Young children love to play with water. This can happen indoors or outdoors, at the sink, in a bathtub, or wading pool. It can become a math and science experience as they learn about volume while filling different size containers with water. At the …
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Young children love to play with water. This can happen indoors or outdoors, at the sink, in a bathtub, or wading pool. It can become a math and science experience as they learn about volume while filling different size containers with water. At the same time, they are developing eye-hand coordination and fine motor skills. This kind of play also integrates cognitive skills such as investigation, observation, problem solving, and concept development. For more, see grandparentsteachtoo.org in English and Spanish and “Learning Through the Seasons.”
For very young children, begin with three or four different plastic containers, none larger than a quart. Allow them to fill the larger container with water using the various containers. They will intuitively keep on filling the larger container until it is full. By playing with different sizes of cups, spoons, scoops and containers, toddlers begin to develop a sense of volume.
Volume and older children
For older children, provide the same variety of plastic containers, making sure that there is a standard one-cup measure. Model for the children how to measure the number of cups of water a container can hold by filling the cup with water and pouring it into the empty container.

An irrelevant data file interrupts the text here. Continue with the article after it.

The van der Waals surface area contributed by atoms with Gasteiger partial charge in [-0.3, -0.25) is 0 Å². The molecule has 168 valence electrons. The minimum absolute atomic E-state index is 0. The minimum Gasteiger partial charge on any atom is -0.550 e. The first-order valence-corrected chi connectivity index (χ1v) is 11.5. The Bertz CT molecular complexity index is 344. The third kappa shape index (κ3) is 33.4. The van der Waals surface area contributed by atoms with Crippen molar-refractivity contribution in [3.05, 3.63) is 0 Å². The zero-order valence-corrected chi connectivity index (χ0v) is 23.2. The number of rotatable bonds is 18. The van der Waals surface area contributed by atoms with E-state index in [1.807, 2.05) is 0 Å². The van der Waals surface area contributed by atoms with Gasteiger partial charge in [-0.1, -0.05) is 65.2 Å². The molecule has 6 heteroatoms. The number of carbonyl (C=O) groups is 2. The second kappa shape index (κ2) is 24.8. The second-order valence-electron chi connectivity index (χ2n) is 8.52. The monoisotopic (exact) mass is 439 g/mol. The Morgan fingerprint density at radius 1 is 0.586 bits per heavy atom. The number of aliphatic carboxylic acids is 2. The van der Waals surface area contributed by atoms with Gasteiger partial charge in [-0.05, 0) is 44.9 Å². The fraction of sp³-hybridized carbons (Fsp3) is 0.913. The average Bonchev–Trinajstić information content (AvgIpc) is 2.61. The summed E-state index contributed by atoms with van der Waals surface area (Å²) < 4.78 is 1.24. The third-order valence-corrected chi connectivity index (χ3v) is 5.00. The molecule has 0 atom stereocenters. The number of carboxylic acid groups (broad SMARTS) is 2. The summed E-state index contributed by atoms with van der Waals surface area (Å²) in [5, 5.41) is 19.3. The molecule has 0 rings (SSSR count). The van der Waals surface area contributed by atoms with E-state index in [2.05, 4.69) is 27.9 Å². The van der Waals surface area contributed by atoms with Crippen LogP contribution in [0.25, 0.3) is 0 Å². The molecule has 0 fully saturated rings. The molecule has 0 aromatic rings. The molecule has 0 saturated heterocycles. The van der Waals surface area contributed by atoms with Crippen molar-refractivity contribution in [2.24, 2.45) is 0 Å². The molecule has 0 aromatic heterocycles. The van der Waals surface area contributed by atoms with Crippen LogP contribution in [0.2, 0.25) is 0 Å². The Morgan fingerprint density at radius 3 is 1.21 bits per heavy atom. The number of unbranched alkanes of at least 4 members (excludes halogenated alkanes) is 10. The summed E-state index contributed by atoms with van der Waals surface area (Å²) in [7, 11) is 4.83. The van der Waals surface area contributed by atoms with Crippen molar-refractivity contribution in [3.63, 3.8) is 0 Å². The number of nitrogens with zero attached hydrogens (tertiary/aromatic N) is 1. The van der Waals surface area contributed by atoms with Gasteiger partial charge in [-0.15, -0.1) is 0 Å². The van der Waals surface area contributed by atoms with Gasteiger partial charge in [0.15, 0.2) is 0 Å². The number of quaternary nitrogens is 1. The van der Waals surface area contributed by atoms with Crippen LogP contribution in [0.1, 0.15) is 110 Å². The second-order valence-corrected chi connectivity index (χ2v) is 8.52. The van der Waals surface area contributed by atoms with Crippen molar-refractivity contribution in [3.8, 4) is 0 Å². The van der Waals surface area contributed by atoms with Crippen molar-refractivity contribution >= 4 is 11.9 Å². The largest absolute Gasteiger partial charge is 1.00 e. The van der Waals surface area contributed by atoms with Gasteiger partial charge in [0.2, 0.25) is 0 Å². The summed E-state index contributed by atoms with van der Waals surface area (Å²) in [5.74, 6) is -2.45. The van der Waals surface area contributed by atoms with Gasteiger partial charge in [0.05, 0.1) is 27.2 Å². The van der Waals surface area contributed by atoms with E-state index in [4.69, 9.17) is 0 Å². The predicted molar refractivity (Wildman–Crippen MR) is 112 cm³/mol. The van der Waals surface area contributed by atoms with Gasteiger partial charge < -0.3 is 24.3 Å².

Count aloud as you pour each cup. Explain that you are measuring the volume of the empty container. Define volume as the space something takes up. Discuss that the volume of the container was a certain number of cups. Repeat this with the other containers. Compare the number of cups that are needed. For example, the larger container had a volume of four cups and the smaller container had a volume of two cups. Estimate how many cups are needed before starting. Vary the activity by using sand, rice or beans.
Move measuring into the real world by cooking with your children. Talk about how many cups or teaspoons of each ingredient are used in your recipe. Count how many cups of dry pasta or popcorn are needed to fill a bowl. How many containers of water are needed to reconstitute frozen orange juice?
What else can we do?
Visit the library to look for books about measurement and volume. In the story “Drip, Drop” by Sarah Weeks, a mouse catches water from his leaking roof in different kitchen containers such as a pan or cup.
Your children can help fill bags at the grocery store. Collect a variety of different size boxes. See if the children can fit the boxes inside of each other. Talk about which box is the best to start and the reason why. Fill a shoebox with blocks, one layer at a time. Count how many blocks are needed to fill the box.
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